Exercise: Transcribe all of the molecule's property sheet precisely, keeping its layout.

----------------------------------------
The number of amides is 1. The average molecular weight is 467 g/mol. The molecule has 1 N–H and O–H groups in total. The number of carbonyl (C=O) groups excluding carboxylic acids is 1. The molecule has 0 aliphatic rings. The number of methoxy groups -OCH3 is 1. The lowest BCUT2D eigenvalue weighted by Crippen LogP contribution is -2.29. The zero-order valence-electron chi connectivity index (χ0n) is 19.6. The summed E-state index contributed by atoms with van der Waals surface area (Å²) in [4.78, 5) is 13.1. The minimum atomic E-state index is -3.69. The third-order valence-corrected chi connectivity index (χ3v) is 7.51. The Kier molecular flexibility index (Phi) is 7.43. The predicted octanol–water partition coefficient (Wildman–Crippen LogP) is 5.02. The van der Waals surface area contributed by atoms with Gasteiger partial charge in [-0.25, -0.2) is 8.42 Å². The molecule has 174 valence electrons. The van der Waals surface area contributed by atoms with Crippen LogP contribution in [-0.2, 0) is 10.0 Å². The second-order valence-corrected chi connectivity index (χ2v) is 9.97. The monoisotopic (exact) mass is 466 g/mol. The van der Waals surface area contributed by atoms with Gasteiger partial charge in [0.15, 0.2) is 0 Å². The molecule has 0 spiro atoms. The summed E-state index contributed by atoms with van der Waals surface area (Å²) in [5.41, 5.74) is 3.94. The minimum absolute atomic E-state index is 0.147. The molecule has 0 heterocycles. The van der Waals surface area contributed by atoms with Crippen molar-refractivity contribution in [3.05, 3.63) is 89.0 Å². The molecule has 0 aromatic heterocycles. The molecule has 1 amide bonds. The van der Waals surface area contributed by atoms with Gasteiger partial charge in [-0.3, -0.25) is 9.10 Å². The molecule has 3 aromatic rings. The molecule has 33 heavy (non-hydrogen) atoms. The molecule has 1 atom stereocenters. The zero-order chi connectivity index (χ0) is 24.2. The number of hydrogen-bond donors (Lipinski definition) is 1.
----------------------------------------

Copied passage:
The number of amides is 1. The average molecular weight is 467 g/mol. The molecule has 1 N–H and O–H groups in total. The number of carbonyl (C=O) groups excluding carboxylic acids is 1. The molecule has 0 aliphatic rings. The number of methoxy groups -OCH3 is 1. The lowest BCUT2D eigenvalue weighted by Crippen LogP contribution is -2.29. The zero-order valence-electron chi connectivity index (χ0n) is 19.6. The summed E-state index contributed by atoms with van der Waals surface area (Å²) in [4.78, 5) is 13.1. The minimum atomic E-state index is -3.69. The third-order valence-corrected chi connectivity index (χ3v) is 7.51. The Kier molecular flexibility index (Phi) is 7.43. The predicted octanol–water partition coefficient (Wildman–Crippen LogP) is 5.02. The van der Waals surface area contributed by atoms with Gasteiger partial charge in [-0.25, -0.2) is 8.42 Å². The molecule has 174 valence electrons. The van der Waals surface area contributed by atoms with Crippen LogP contribution in [-0.2, 0) is 10.0 Å². The second-order valence-corrected chi connectivity index (χ2v) is 9.97. The monoisotopic (exact) mass is 466 g/mol. The van der Waals surface area contributed by atoms with Gasteiger partial charge in [0.15, 0.2) is 0 Å². The molecule has 0 spiro atoms. The summed E-state index contributed by atoms with van der Waals surface area (Å²) in [5.41, 5.74) is 3.94. The minimum absolute atomic E-state index is 0.147. The molecule has 0 heterocycles. The van der Waals surface area contributed by atoms with Crippen molar-refractivity contribution in [3.05, 3.63) is 89.0 Å². The molecule has 0 aromatic heterocycles. The molecule has 1 amide bonds. The van der Waals surface area contributed by atoms with Gasteiger partial charge in [-0.3, -0.25) is 9.10 Å². The molecule has 3 aromatic rings. The molecule has 33 heavy (non-hydrogen) atoms. The molecule has 1 atom stereocenters. The zero-order chi connectivity index (χ0) is 24.2. The number of hydrogen-bond donors (Lipinski definition) is 1.